History of British film certificates

This article chronicles the history of British film certificates.

Overview

The UK's film ratings are decided by the British Board of Film Classification and have been since 1912.[1] Previously, there were no agreed rating standards, and local councils imposed their own  often differing  conditions or restrictions. For cinema releases, the BBFC has no legal power (technically, films do not even have to be submitted for classification), as it falls to councils to decide who should be admitted to a certain film, but they generally apply the BBFC's certificates, effectively making them legally binding. In exceptional cases, councils may impose their own conditions, either raising or lowering the minimum entry age from the certificate, banning a certified film outright, or setting their own minimum entry age for films that have never been submitted for BBFC certification, or which have been refused a certificate by the Board.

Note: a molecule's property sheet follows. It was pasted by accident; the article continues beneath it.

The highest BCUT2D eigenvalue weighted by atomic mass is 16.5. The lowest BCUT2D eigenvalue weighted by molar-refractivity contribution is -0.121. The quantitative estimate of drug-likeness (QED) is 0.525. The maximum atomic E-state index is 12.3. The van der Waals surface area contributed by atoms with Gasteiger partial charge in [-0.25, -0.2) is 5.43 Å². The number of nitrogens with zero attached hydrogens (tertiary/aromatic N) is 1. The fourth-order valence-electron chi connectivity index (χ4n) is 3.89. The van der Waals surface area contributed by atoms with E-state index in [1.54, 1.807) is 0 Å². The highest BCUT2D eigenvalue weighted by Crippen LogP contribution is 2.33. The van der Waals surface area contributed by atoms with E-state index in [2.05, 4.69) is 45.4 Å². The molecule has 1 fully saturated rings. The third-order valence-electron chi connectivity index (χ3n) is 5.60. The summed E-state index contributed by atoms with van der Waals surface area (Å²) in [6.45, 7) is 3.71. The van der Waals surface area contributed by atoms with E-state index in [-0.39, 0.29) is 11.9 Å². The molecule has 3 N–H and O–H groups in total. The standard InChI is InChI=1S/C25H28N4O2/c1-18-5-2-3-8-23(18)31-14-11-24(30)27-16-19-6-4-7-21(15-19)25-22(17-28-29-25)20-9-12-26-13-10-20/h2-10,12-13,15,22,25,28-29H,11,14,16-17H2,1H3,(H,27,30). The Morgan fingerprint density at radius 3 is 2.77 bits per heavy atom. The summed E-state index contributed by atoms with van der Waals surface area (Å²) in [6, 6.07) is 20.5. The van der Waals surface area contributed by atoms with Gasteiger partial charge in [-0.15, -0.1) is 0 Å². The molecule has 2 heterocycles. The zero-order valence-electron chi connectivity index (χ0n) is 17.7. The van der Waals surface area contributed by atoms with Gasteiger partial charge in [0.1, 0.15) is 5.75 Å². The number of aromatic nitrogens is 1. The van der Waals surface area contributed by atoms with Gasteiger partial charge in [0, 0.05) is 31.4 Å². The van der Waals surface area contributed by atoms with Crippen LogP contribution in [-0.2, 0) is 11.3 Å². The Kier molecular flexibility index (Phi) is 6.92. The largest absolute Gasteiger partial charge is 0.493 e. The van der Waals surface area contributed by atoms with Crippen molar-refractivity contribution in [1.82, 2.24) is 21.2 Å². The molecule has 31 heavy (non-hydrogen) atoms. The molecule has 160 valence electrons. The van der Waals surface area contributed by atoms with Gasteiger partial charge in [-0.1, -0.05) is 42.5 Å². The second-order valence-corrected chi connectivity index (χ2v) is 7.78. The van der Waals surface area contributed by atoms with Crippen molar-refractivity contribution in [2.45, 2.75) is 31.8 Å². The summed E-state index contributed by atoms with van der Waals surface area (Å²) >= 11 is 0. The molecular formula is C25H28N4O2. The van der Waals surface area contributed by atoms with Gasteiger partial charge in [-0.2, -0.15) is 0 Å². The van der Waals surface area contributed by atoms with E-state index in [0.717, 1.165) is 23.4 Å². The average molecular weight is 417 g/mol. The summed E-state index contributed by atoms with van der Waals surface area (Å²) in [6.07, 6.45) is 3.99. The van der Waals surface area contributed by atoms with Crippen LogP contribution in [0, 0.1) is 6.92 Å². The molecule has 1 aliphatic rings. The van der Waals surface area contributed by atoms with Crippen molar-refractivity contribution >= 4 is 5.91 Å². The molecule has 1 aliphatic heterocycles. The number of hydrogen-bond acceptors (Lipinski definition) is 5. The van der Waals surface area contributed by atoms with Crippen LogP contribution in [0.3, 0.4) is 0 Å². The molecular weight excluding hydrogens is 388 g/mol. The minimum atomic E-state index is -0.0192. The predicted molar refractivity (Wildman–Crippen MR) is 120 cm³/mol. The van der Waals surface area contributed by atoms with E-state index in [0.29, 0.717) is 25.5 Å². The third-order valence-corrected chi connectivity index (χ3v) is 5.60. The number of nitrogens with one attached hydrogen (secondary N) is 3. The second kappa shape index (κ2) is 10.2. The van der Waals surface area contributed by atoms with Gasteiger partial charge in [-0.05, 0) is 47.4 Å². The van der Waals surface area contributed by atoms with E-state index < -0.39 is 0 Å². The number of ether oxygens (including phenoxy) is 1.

Prior to 1985, there were no legally binding ratings on video releases. The Video Recordings Act 1984 introduced new legal powers to certify video releases independently from any existing cinema certificate, with the BBFC being required to rate every new video release (except those exempted from classification) to determine the minimum age of people to whom the recording can be supplied, whether by sale or rental.[2] In August 2009 it was discovered that the Video Recordings Act 1984 never had legal effect, due to a technical error when the terms of the act were not communicated to the European Commission.[3] The relevant provisions were re-enacted by Parliament as the Video Recordings Act 2010.

The following list chronicles the BBFC's ratings system from its inception to the present.[4][5]